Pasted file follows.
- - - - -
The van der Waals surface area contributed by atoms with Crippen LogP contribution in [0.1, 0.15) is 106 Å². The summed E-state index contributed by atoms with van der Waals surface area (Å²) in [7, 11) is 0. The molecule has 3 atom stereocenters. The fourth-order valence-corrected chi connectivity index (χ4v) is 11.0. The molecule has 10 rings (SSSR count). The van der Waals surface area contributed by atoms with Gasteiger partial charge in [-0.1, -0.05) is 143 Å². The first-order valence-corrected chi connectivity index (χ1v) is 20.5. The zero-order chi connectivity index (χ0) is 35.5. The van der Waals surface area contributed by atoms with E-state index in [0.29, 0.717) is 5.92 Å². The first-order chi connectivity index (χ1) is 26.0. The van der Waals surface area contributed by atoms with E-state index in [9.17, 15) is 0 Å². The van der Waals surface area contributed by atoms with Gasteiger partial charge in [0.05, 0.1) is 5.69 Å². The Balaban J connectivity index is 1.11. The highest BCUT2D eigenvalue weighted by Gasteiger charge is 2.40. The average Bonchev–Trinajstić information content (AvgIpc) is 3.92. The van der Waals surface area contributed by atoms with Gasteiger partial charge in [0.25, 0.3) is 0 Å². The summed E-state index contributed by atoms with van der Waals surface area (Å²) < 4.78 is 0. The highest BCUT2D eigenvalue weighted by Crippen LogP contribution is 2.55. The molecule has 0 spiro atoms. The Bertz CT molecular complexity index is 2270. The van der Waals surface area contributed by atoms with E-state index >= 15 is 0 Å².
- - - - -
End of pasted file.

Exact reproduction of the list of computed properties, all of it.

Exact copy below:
The van der Waals surface area contributed by atoms with Crippen LogP contribution in [0.1, 0.15) is 106 Å². The summed E-state index contributed by atoms with van der Waals surface area (Å²) in [7, 11) is 0. The molecule has 3 atom stereocenters. The fourth-order valence-corrected chi connectivity index (χ4v) is 11.0. The molecule has 10 rings (SSSR count). The van der Waals surface area contributed by atoms with Gasteiger partial charge in [-0.1, -0.05) is 143 Å². The first-order valence-corrected chi connectivity index (χ1v) is 20.5. The zero-order chi connectivity index (χ0) is 35.5. The van der Waals surface area contributed by atoms with E-state index in [0.29, 0.717) is 5.92 Å². The first-order chi connectivity index (χ1) is 26.0. The van der Waals surface area contributed by atoms with E-state index in [9.17, 15) is 0 Å². The van der Waals surface area contributed by atoms with Gasteiger partial charge in [0.05, 0.1) is 5.69 Å². The Balaban J connectivity index is 1.11. The highest BCUT2D eigenvalue weighted by Gasteiger charge is 2.40. The average Bonchev–Trinajstić information content (AvgIpc) is 3.92. The van der Waals surface area contributed by atoms with Gasteiger partial charge in [0.25, 0.3) is 0 Å². The summed E-state index contributed by atoms with van der Waals surface area (Å²) < 4.78 is 0. The highest BCUT2D eigenvalue weighted by Crippen LogP contribution is 2.55. The molecule has 0 spiro atoms. The Bertz CT molecular complexity index is 2270. The van der Waals surface area contributed by atoms with E-state index >= 15 is 0 Å².